Pontoon boats aren’t cheap, but the actual cost will very much depend on the size, engine, what features it comes with, the manufacturer, sometimes your location, and whether you buy new or used. It is possible to pick up some amazing bargains on the used market, but my advice to people new to this hobby is to always buy from new. In this guide I am just going to focus on the cost of a new pontoon boat, as there are so many factors in the used market, that it would make it very difficult to supply you with estimates when buying second-hand.
Rough prices for average-sized pontoons, in other words the ones that you see on the lakes being used by families and fisherman, will range between $19,000 and $65,000 from new.
If we take the most popular size of pontoon, which would be a 22-footer with a 115 horse power engine, you’re going to need to pay around $37,000 if buying from a dealer.
If you opt for something a little smaller, a great choice for a beginner would be an 18-footer. You can pick a new one up at as low as $14,000.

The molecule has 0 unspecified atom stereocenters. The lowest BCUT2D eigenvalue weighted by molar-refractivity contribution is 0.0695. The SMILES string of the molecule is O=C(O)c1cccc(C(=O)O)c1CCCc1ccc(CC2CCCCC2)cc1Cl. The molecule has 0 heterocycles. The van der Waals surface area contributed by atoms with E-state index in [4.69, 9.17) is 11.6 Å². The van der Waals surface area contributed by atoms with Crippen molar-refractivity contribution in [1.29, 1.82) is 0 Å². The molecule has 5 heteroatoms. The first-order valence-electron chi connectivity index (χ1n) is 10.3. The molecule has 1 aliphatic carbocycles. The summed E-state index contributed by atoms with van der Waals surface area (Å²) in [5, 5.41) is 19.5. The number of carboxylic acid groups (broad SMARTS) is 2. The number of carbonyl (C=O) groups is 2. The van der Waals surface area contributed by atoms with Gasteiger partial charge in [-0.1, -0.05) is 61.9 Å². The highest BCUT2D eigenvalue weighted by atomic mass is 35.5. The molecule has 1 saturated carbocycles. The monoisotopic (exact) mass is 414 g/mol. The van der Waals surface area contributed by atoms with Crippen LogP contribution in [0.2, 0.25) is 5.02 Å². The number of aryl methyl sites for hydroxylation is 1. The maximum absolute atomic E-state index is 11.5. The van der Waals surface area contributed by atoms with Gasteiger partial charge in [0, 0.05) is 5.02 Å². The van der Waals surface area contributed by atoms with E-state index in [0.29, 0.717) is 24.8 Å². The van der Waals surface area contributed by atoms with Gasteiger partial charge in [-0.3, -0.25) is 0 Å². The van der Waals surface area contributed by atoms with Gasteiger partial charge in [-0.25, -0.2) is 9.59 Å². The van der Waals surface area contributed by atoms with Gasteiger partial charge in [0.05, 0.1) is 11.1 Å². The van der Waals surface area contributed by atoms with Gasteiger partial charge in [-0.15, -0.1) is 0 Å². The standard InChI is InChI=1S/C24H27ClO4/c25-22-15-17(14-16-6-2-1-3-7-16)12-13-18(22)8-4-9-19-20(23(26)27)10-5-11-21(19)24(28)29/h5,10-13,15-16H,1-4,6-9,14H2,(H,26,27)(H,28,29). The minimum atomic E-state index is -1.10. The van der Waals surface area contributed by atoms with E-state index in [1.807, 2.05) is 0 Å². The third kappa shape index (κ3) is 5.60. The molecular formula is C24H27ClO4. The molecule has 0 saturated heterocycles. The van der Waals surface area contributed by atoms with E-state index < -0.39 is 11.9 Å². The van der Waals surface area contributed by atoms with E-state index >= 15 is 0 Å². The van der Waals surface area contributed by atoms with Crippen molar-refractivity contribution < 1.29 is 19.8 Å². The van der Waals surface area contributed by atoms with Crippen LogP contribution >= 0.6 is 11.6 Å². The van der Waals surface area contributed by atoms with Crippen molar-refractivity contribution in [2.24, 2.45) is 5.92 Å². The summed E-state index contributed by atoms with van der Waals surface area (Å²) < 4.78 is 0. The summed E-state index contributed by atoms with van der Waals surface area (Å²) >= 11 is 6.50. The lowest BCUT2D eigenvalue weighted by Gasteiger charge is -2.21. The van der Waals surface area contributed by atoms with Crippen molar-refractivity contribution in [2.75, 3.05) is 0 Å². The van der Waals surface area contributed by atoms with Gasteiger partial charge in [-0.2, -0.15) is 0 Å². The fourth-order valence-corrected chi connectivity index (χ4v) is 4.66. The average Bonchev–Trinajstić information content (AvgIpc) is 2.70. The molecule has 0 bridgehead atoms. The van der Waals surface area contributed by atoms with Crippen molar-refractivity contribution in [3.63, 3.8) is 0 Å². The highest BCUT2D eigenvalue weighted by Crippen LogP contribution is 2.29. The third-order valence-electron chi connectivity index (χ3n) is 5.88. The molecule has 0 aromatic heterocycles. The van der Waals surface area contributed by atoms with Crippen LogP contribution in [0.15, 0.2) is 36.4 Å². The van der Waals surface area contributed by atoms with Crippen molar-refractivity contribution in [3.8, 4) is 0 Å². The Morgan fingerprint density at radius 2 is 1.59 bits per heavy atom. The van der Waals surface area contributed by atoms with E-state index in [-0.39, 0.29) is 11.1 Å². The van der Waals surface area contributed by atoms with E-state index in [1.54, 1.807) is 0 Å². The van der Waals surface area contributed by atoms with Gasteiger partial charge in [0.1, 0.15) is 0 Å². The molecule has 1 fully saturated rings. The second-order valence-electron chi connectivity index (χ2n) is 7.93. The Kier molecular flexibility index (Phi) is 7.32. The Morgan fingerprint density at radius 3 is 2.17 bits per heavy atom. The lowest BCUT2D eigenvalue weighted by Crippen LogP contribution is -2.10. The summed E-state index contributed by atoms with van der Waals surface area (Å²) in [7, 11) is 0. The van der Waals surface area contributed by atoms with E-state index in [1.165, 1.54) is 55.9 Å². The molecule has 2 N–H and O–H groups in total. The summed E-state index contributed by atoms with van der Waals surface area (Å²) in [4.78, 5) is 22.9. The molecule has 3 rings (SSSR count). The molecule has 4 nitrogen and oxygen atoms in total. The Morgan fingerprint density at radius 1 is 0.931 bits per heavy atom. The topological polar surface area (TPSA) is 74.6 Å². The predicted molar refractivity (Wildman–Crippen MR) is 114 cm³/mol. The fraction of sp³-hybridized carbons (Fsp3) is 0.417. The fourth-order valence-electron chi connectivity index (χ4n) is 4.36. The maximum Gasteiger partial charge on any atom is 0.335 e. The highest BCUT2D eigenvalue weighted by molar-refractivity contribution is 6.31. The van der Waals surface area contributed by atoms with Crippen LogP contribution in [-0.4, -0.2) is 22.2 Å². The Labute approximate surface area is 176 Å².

How Much Does a Pontoon Cost?
The reason you probably reached this guide initially, is that you are struggling to find advertised prices listed on dealer websites. There’s a reason for this.
The top manufacturers don’t actually let dealers list prices publicly. The reason being is that they want to avoid situations where buyers like you and I can see a price listed and then go and use that information to barter with the dealers, which in turn would start to push the prices down.
Obviously, the manufacturers have a vested interest to keep prices high, as that’s where they make their margins. And who can blame them? You can still find recommended retail prices though on some of the manufacturer websites, so you can use that as a general steer on price range.
But, don’t let that put you off, as you can still negotiate when buying a new pontoon, and I’ve put some essential tips on how to do so in my pontoon boat buyer’s guide. It’s a great resource for beginners so please go and check that out.